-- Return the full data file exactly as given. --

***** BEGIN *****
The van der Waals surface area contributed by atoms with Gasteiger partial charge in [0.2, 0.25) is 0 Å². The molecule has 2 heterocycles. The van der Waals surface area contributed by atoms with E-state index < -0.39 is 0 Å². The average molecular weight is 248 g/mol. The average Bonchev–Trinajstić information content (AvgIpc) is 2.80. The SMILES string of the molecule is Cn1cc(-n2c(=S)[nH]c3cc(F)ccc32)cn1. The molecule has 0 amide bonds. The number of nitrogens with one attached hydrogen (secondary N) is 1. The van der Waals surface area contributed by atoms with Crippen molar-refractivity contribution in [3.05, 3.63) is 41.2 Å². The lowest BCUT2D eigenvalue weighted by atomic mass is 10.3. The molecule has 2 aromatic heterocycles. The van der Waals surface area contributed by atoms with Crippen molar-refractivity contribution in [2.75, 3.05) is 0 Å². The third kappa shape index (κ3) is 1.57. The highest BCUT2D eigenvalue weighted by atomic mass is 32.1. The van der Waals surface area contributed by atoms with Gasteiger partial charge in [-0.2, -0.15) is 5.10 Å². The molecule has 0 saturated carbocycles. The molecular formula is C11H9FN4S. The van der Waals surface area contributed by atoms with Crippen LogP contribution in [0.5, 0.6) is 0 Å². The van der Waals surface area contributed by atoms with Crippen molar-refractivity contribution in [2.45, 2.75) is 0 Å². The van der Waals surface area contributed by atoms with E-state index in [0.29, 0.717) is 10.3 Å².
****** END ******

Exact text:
The van der Waals surface area contributed by atoms with Gasteiger partial charge in [0.2, 0.25) is 0 Å². The molecule has 2 heterocycles. The van der Waals surface area contributed by atoms with E-state index < -0.39 is 0 Å². The average molecular weight is 248 g/mol. The average Bonchev–Trinajstić information content (AvgIpc) is 2.80. The SMILES string of the molecule is Cn1cc(-n2c(=S)[nH]c3cc(F)ccc32)cn1. The molecule has 0 amide bonds. The number of nitrogens with one attached hydrogen (secondary N) is 1. The van der Waals surface area contributed by atoms with Crippen molar-refractivity contribution in [3.05, 3.63) is 41.2 Å². The lowest BCUT2D eigenvalue weighted by atomic mass is 10.3. The molecule has 2 aromatic heterocycles. The van der Waals surface area contributed by atoms with Crippen molar-refractivity contribution in [2.75, 3.05) is 0 Å². The third kappa shape index (κ3) is 1.57. The highest BCUT2D eigenvalue weighted by atomic mass is 32.1. The van der Waals surface area contributed by atoms with Gasteiger partial charge in [-0.2, -0.15) is 5.10 Å². The molecule has 0 saturated carbocycles. The molecular formula is C11H9FN4S. The van der Waals surface area contributed by atoms with Crippen LogP contribution in [0.5, 0.6) is 0 Å². The van der Waals surface area contributed by atoms with Crippen molar-refractivity contribution in [2.45, 2.75) is 0 Å². The van der Waals surface area contributed by atoms with E-state index in [0.29, 0.717) is 10.3 Å².